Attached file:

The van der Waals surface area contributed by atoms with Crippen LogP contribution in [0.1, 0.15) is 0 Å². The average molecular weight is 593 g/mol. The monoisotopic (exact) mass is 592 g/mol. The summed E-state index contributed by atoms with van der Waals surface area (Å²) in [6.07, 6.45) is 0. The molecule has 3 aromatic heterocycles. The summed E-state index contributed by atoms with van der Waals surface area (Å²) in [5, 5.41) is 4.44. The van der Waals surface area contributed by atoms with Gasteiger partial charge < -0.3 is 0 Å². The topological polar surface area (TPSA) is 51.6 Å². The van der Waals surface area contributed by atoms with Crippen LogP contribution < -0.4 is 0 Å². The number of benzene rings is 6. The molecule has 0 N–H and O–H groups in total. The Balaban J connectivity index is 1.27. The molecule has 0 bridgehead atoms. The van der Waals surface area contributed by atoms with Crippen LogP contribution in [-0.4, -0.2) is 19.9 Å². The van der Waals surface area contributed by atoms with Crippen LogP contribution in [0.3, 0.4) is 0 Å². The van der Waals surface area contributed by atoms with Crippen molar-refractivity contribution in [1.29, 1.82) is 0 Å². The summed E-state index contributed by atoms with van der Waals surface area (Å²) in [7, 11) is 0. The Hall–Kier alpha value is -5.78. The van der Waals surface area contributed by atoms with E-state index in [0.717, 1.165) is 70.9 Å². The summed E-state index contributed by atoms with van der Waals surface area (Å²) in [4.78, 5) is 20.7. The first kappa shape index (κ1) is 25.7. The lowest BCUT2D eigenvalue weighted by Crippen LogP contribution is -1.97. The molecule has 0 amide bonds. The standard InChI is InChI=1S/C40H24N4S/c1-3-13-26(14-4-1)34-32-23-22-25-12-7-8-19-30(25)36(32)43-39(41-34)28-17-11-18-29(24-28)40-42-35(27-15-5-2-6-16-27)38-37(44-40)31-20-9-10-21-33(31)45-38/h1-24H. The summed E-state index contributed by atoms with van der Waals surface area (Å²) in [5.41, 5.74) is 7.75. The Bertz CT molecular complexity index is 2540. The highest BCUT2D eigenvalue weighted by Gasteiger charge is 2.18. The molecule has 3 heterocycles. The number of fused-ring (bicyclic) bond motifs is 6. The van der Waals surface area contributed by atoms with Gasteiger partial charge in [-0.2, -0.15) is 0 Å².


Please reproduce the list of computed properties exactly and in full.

The van der Waals surface area contributed by atoms with Crippen LogP contribution in [0.1, 0.15) is 0 Å². The average molecular weight is 593 g/mol. The monoisotopic (exact) mass is 592 g/mol. The summed E-state index contributed by atoms with van der Waals surface area (Å²) in [6.07, 6.45) is 0. The molecule has 3 aromatic heterocycles. The summed E-state index contributed by atoms with van der Waals surface area (Å²) in [5, 5.41) is 4.44. The van der Waals surface area contributed by atoms with Gasteiger partial charge < -0.3 is 0 Å². The topological polar surface area (TPSA) is 51.6 Å². The van der Waals surface area contributed by atoms with Crippen LogP contribution < -0.4 is 0 Å². The number of benzene rings is 6. The molecule has 0 N–H and O–H groups in total. The Balaban J connectivity index is 1.27. The molecule has 0 bridgehead atoms. The van der Waals surface area contributed by atoms with Crippen LogP contribution in [-0.4, -0.2) is 19.9 Å². The van der Waals surface area contributed by atoms with Crippen LogP contribution in [0.3, 0.4) is 0 Å². The van der Waals surface area contributed by atoms with Crippen molar-refractivity contribution in [1.29, 1.82) is 0 Å². The summed E-state index contributed by atoms with van der Waals surface area (Å²) in [7, 11) is 0. The Hall–Kier alpha value is -5.78. The van der Waals surface area contributed by atoms with E-state index in [0.717, 1.165) is 70.9 Å². The summed E-state index contributed by atoms with van der Waals surface area (Å²) in [4.78, 5) is 20.7. The first kappa shape index (κ1) is 25.7. The lowest BCUT2D eigenvalue weighted by Crippen LogP contribution is -1.97. The molecule has 0 amide bonds. The standard InChI is InChI=1S/C40H24N4S/c1-3-13-26(14-4-1)34-32-23-22-25-12-7-8-19-30(25)36(32)43-39(41-34)28-17-11-18-29(24-28)40-42-35(27-15-5-2-6-16-27)38-37(44-40)31-20-9-10-21-33(31)45-38/h1-24H. The summed E-state index contributed by atoms with van der Waals surface area (Å²) in [5.41, 5.74) is 7.75. The Bertz CT molecular complexity index is 2540. The highest BCUT2D eigenvalue weighted by Gasteiger charge is 2.18. The molecule has 3 heterocycles. The number of fused-ring (bicyclic) bond motifs is 6. The van der Waals surface area contributed by atoms with Gasteiger partial charge in [-0.2, -0.15) is 0 Å².